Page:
First, what is leverage in real estate investment? Here’s one definition that suits our needs: “A method of financing an investment by which an investor pays only a small percentage of the purchase price in cash, with the balance supplemented by borrowed funds, in order to generate a greater rate of return than would be produced by paying primarily cash for the investment; the economic benefit gained by such financing.”
Leverage doesn’t stand alone as a financial decision, as it involves some elements of risk. The more leverage you use, the greater your risk might be. A very low down payment might produce a great return on your cash invested, but a reduction in the amount of rent you can charge could take you into a negative cash flow situation with the higher mortgage payment.
However, a careful consideration of the risks balanced with the selection of favorable financing terms, can produce excellent returns for the real estate investor. Let’s look at an example of leverage that looks for the return on investment as an annual percentage of the actual cash invested at purchase:
· Purchase price of a duplex rental property of $250,000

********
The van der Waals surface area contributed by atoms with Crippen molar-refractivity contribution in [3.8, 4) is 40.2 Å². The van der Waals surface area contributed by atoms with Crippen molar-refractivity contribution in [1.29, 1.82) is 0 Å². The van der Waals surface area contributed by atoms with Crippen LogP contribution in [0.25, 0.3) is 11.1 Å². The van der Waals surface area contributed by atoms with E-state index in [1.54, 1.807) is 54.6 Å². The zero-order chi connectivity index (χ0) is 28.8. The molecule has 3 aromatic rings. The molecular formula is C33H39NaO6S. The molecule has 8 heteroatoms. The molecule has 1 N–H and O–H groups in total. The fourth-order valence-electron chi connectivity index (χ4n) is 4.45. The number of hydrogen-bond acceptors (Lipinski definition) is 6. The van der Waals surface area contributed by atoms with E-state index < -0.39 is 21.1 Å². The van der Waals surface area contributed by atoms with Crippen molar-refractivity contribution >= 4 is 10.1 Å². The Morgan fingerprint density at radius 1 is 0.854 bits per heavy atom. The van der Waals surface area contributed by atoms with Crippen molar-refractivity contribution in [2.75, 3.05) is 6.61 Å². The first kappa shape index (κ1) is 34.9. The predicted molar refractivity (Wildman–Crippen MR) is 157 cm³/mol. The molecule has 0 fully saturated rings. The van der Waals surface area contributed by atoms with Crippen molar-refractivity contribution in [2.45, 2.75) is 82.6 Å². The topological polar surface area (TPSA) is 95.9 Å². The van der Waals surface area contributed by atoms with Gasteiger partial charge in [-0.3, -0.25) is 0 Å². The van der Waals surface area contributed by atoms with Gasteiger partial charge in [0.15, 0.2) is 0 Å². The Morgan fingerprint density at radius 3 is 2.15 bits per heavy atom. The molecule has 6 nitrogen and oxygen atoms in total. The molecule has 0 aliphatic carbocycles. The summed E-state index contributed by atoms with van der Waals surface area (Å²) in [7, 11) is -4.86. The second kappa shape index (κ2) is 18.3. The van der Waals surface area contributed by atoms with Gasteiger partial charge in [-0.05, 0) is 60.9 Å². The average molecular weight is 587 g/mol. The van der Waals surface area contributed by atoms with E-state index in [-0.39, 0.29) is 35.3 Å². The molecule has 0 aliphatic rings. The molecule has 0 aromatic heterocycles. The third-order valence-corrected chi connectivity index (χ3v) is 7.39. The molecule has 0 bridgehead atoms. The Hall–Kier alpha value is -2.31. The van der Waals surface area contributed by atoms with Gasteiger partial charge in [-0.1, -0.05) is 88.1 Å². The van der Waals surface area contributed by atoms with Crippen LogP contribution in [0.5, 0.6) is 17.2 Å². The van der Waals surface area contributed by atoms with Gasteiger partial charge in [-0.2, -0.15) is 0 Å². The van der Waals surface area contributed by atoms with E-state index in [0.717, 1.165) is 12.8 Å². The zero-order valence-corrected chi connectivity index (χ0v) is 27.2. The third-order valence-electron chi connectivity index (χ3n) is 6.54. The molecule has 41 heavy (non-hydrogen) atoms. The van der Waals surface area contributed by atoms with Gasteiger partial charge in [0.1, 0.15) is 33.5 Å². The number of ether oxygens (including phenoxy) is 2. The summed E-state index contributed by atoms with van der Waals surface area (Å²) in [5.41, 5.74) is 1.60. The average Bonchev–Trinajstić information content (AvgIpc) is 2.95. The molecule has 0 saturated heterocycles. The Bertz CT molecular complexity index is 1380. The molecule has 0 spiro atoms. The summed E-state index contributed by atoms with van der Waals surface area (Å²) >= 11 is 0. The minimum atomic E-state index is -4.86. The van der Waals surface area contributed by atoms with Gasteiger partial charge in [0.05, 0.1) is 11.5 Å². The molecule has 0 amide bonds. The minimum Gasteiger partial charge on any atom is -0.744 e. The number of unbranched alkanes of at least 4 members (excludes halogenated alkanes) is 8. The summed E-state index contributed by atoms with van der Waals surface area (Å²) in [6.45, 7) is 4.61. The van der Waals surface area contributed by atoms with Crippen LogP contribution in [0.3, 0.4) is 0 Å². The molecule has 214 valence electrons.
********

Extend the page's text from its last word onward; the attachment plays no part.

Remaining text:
· Financing at 7.5% interest for 30 years
· $3300 annual expenses for taxes, insurance and repairs
· Rental of $1100/month for each of the two units
Let’s look now at the ROI (Return on Cash Invested) with different cash up front down payments:
$250,000 paid in full in cash:
· $26,400 in rents – $3300 expense = $23,100
· $23,100 / $250,000 = 9.2% ROI
50% or $125,000 down payment:
· $10,488 in mortgage payments + $3300 expense = $13,788 cash out
· $26,400 in rents – $13,788 = $12,612 Net Operating Income
· $12,612 / $125,000 cash in front = 10.1% ROI
10% or $25,000 cash down payment:
· $18,879 in mortgage payments + $3300 expense = $22,179 cash out
· $26,400 in rents – $22,179 = $4221 Net Operating Income
· $4221 / $25,000 cash in front = 16.9% ROI
There is room in between, with a 20% down payment yielding approximately 12.6%. You can see that our return on cash invested can increase significantly with lower down payments. However, less cash down payments mean higher monthly mortgage payments. So, should rents in the area suffer a downtrend, you could have a problem, or even negative cash flow.
Another potential risk would be adjustable or other short term mortgages that could result in interest rate increases. The prudent investor will take these risks into consideration before making highly leveraged purchases.